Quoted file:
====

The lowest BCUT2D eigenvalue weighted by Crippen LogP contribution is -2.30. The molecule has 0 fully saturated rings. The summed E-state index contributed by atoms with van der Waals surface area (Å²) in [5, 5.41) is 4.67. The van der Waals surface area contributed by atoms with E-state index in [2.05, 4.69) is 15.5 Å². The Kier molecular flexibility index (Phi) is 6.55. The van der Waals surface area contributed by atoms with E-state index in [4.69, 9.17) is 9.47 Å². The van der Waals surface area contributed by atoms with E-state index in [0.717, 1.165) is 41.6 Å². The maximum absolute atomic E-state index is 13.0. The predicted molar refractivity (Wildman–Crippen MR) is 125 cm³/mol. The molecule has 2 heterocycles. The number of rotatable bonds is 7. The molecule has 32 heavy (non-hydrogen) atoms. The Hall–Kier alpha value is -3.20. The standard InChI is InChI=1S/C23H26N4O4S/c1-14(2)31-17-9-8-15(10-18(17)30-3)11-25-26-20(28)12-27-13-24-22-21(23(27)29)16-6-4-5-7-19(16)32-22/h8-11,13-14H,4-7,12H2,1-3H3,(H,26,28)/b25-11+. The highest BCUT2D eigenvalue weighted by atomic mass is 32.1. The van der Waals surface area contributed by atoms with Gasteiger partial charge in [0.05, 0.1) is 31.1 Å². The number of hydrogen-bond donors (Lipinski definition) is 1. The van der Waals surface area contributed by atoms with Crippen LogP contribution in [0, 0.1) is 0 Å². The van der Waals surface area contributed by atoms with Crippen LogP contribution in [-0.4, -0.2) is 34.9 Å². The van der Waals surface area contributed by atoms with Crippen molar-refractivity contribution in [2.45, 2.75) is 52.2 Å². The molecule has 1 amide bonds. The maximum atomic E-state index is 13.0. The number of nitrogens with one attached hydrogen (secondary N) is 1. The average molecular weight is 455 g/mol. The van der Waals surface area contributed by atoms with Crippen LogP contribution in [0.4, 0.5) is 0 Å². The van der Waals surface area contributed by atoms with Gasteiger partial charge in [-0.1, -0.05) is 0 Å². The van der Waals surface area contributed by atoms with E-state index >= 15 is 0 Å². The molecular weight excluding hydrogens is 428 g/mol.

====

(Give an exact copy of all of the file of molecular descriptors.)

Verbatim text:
The lowest BCUT2D eigenvalue weighted by Crippen LogP contribution is -2.30. The molecule has 0 fully saturated rings. The summed E-state index contributed by atoms with van der Waals surface area (Å²) in [5, 5.41) is 4.67. The van der Waals surface area contributed by atoms with E-state index in [2.05, 4.69) is 15.5 Å². The Kier molecular flexibility index (Phi) is 6.55. The van der Waals surface area contributed by atoms with E-state index in [4.69, 9.17) is 9.47 Å². The van der Waals surface area contributed by atoms with E-state index in [0.717, 1.165) is 41.6 Å². The maximum absolute atomic E-state index is 13.0. The predicted molar refractivity (Wildman–Crippen MR) is 125 cm³/mol. The molecule has 2 heterocycles. The number of rotatable bonds is 7. The molecule has 32 heavy (non-hydrogen) atoms. The Hall–Kier alpha value is -3.20. The standard InChI is InChI=1S/C23H26N4O4S/c1-14(2)31-17-9-8-15(10-18(17)30-3)11-25-26-20(28)12-27-13-24-22-21(23(27)29)16-6-4-5-7-19(16)32-22/h8-11,13-14H,4-7,12H2,1-3H3,(H,26,28)/b25-11+. The highest BCUT2D eigenvalue weighted by atomic mass is 32.1. The van der Waals surface area contributed by atoms with Gasteiger partial charge in [0.05, 0.1) is 31.1 Å². The number of hydrogen-bond donors (Lipinski definition) is 1. The van der Waals surface area contributed by atoms with Crippen LogP contribution in [0, 0.1) is 0 Å². The van der Waals surface area contributed by atoms with Crippen LogP contribution in [-0.4, -0.2) is 34.9 Å². The van der Waals surface area contributed by atoms with Crippen molar-refractivity contribution in [2.45, 2.75) is 52.2 Å². The molecule has 1 amide bonds. The maximum atomic E-state index is 13.0. The number of nitrogens with one attached hydrogen (secondary N) is 1. The average molecular weight is 455 g/mol. The van der Waals surface area contributed by atoms with Crippen LogP contribution in [0.4, 0.5) is 0 Å². The van der Waals surface area contributed by atoms with Gasteiger partial charge in [-0.1, -0.05) is 0 Å². The van der Waals surface area contributed by atoms with E-state index >= 15 is 0 Å². The molecular weight excluding hydrogens is 428 g/mol.